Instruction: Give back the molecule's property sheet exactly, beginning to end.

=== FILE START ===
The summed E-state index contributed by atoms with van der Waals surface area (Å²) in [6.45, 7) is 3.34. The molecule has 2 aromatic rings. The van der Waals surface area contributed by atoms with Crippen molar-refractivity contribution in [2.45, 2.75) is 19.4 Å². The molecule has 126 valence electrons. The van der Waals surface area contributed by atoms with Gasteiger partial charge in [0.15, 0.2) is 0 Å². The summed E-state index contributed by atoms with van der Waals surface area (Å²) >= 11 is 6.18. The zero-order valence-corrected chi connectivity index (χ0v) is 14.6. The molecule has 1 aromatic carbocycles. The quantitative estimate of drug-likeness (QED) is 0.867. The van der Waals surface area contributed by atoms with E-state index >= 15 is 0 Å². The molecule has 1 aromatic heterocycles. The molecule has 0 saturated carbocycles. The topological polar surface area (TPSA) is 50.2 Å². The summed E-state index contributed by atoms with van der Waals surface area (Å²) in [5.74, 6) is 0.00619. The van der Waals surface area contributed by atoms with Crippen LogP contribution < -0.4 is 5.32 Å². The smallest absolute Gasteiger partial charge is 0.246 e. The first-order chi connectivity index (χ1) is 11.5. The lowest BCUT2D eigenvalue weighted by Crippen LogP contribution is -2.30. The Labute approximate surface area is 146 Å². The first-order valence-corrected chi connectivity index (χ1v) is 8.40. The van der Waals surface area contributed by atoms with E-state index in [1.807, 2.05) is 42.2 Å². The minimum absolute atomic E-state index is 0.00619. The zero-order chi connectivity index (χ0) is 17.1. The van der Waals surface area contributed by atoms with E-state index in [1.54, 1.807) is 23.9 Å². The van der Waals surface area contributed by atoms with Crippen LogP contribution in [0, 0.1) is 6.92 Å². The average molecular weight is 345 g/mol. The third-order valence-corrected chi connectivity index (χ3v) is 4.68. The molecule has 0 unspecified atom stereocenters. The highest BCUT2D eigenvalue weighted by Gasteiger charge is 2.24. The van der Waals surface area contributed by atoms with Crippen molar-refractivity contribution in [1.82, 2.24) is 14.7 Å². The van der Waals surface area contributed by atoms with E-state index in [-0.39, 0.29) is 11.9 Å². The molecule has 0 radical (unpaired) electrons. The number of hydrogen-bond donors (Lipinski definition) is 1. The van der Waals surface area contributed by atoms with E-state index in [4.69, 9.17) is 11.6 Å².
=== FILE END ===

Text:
The summed E-state index contributed by atoms with van der Waals surface area (Å²) in [6.45, 7) is 3.34. The molecule has 2 aromatic rings. The van der Waals surface area contributed by atoms with Crippen molar-refractivity contribution in [2.45, 2.75) is 19.4 Å². The molecule has 126 valence electrons. The van der Waals surface area contributed by atoms with Gasteiger partial charge in [0.15, 0.2) is 0 Å². The summed E-state index contributed by atoms with van der Waals surface area (Å²) >= 11 is 6.18. The zero-order valence-corrected chi connectivity index (χ0v) is 14.6. The molecule has 1 aromatic carbocycles. The quantitative estimate of drug-likeness (QED) is 0.867. The van der Waals surface area contributed by atoms with E-state index >= 15 is 0 Å². The molecule has 1 aromatic heterocycles. The molecule has 0 saturated carbocycles. The topological polar surface area (TPSA) is 50.2 Å². The summed E-state index contributed by atoms with van der Waals surface area (Å²) in [5.74, 6) is 0.00619. The van der Waals surface area contributed by atoms with Crippen LogP contribution < -0.4 is 5.32 Å². The smallest absolute Gasteiger partial charge is 0.246 e. The first-order chi connectivity index (χ1) is 11.5. The lowest BCUT2D eigenvalue weighted by Crippen LogP contribution is -2.30. The Labute approximate surface area is 146 Å². The first-order valence-corrected chi connectivity index (χ1v) is 8.40. The van der Waals surface area contributed by atoms with E-state index in [1.807, 2.05) is 42.2 Å². The minimum absolute atomic E-state index is 0.00619. The zero-order chi connectivity index (χ0) is 17.1. The van der Waals surface area contributed by atoms with E-state index in [1.54, 1.807) is 23.9 Å². The van der Waals surface area contributed by atoms with Crippen LogP contribution in [0, 0.1) is 6.92 Å². The average molecular weight is 345 g/mol. The third-order valence-corrected chi connectivity index (χ3v) is 4.68. The molecule has 0 unspecified atom stereocenters. The highest BCUT2D eigenvalue weighted by Gasteiger charge is 2.24. The van der Waals surface area contributed by atoms with Crippen molar-refractivity contribution in [1.82, 2.24) is 14.7 Å². The van der Waals surface area contributed by atoms with E-state index in [-0.39, 0.29) is 11.9 Å². The molecule has 0 radical (unpaired) electrons. The number of hydrogen-bond donors (Lipinski definition) is 1. The van der Waals surface area contributed by atoms with E-state index in [4.69, 9.17) is 11.6 Å².